2015 MERS was initially flowed in from Middle East Country by a Korean traveler, and caused 36 death toll out of 186 confirmed cases in three months.

As had been reported before, the characteristics of 2015 MERS-CoV in Korea was nosocomial, which involved not only intra-hospital but also hospital-to-hospital transmission. Based on the epicurve of Richards model, the basic reproduction number was estimated at 11.5 (R0=11.5). This indicates that infection rate of 2015 MERS was uniquely high compared to any other recent pandemics such as New Flu and SARS. The reasons why 2015 MERS outbreak in Korea has shown such a high infection rate will be mentioned in this conference.

In conclusion, the initial stage of biorisk management of 2015 MERS in Korea was rather unsuccessful due to following reasons: lack of knowledge and experience of the physicians about the characteristics of MERS-CoV., delayed confirmation of the first index case, poor sharing of medical information, poor application quarantine criteria, and limited early use of in vitro diagnosis kit.

However, within a three month from the first confirmation, Korean Government with strong will and control tower could finally subdue the spreading of MERS-CoV through struggling efforts, such as chasing the close-contact with the confirmed case and isolation thereafter, increment of the number of negative pressure room, designation of hospitals specialized for MERS treatment, disseminate masks to the public with large scale, active public health education, and etc.

We Koreans had to pay the fiddler to the last MERS attack. However altogether, we had gained priceless lessons from its attack, with which we can effectively counter another round attacks of pandemics in the future.

Strategy of Laboratory Biosafety Management in Taiwan

Dr. Shu-Hui, Tseng
Director of Infection Control and Biosafety
Centers for Disease Control, R.O.C.(Taiwan)

Since the accident of laboratory acquired infections with SARS-CoV in 2003, Taiwan has acknowledged the importance of laboratory biosafety management. Taiwan CDC referred to other developed countries’ experiences, and by following World Health Assembly resolution 58.29, “Enhancement of Laboratory Biosafety”, and referring to the requirements of “Laboratory Biosafety and Biosecurity” in the International Health Regulations (IHR(2005)), we established regulations of laboratory biosafety management. In 2015, to improve the capability of laboratory self-management, we observed the WHO’s document “Laboratory Biorisk Management Strategic Framework for Action 2012-2016” and guided BSL-3 and above laboratories to implement the Laboratory Biorisk Management Standard CWA 15793, and then gradually promoted it to BSL-2 laboratories. In 2016, we used the WHO’s Joint External Evaluation Tool (JEE Tool) to evaluate our epidemic prevention system (including areas of biosafety and biosecurity) for improving the capability of select agents management.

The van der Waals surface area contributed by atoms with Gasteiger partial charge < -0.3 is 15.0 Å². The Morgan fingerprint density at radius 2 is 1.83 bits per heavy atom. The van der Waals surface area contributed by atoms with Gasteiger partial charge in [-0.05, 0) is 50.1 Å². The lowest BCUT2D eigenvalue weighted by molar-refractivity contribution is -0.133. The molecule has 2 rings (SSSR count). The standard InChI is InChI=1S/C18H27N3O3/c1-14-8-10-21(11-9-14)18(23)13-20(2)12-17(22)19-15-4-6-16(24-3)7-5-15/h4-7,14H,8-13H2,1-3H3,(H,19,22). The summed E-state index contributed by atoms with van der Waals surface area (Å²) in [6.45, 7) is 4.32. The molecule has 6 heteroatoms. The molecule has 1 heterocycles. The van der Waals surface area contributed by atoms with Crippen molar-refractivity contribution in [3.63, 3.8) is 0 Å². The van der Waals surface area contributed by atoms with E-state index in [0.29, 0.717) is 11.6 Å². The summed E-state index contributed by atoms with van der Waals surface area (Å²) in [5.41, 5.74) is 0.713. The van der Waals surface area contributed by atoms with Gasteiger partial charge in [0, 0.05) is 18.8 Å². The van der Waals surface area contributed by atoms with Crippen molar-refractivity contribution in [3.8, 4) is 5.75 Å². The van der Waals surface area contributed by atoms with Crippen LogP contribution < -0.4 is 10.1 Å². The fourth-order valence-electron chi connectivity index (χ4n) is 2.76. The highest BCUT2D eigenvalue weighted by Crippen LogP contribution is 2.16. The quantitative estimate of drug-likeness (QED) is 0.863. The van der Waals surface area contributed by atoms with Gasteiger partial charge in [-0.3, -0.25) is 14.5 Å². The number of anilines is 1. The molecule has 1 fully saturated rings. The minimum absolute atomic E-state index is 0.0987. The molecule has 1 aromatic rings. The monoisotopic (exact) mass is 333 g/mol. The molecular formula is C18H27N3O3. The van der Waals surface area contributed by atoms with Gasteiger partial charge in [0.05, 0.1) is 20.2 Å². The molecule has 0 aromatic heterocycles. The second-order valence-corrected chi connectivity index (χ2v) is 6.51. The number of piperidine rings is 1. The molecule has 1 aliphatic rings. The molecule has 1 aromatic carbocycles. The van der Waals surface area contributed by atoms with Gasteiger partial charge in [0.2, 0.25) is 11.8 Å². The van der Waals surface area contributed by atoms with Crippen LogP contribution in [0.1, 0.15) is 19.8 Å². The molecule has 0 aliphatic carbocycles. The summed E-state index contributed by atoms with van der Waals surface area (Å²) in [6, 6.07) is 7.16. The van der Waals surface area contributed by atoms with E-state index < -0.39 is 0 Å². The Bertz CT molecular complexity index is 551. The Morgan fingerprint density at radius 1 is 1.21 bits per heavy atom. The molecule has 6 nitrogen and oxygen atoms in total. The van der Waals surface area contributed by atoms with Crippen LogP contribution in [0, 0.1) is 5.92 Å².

“Global Health Ethics:  Toward Common Principles and their Practical Application to Health Research, Clinical Care, and Systems Management.”

Prof. Irene Anne Jillson
Associate Professor
Georgetown University

This presentation will address the discourse related to the relatively disparate efforts to devise a set of common principles for global health ethics.  The presentation will include a discussion of the diverse spiritual bases for bioethics, as well as the recent and current discourse that reflects broad cultural and contextual considerations of this complex and value-laden field.  We will then consider the impetus and pro- and contra- arguments for developing a set of common global health ethics principles.   Finally, we will address the practical ways that such a set of principles could be applied to health research – increasingly multinational; to clinical care – in light of e-health; and to health systems management – given both the expanding role of multinational health corporations and the impact of donors on health systems management of developing countries.

CURRENT SITUATION AND PLAN ON STRENGTHENING BIOSAFETY AND BIOSECURITY IN VIETNAM

Ms. Nguyen Minh Hang
Deputy Director
General Department of Preventive Medicine

Viet Nam has made important progress in biosafety, as part of a broader plan for strengthening national capacity in public health laboratories.  Progress has been made in developing a biosafety legislative framework and biosafety training capacity in the regional institutes that would enable delivery of training to staff from provincial and district laboratories. Up to now, Viet Nam has 03 Biosafety level III (BSL-III) in 02 regional Institutes (National Institue on Hyginene and Epidemiololy, Pasteur Institute in Ho Chi Minh and Tropical Hospital in Ho Chi Minh city and BSL II in provincial levels. However, biosafety in Viet Nam would be further strengthened by reviewing biosafety legislation and regulations against the international standards, and investment in maintenance and certification of key biosafety equipment such as biosafety cabinets in all Biosafety level 2 (BSL-2) laboratories, training for laboratory staffs on biosafety and building 03 other BSL III in other regions of Viet Nam. In addition, Biosecurity is important in order to secure infectious agents against those who would deliberately misuse them to harm people, animals, plants, or the environment though biosecurity is still a new concept in Viet Nam.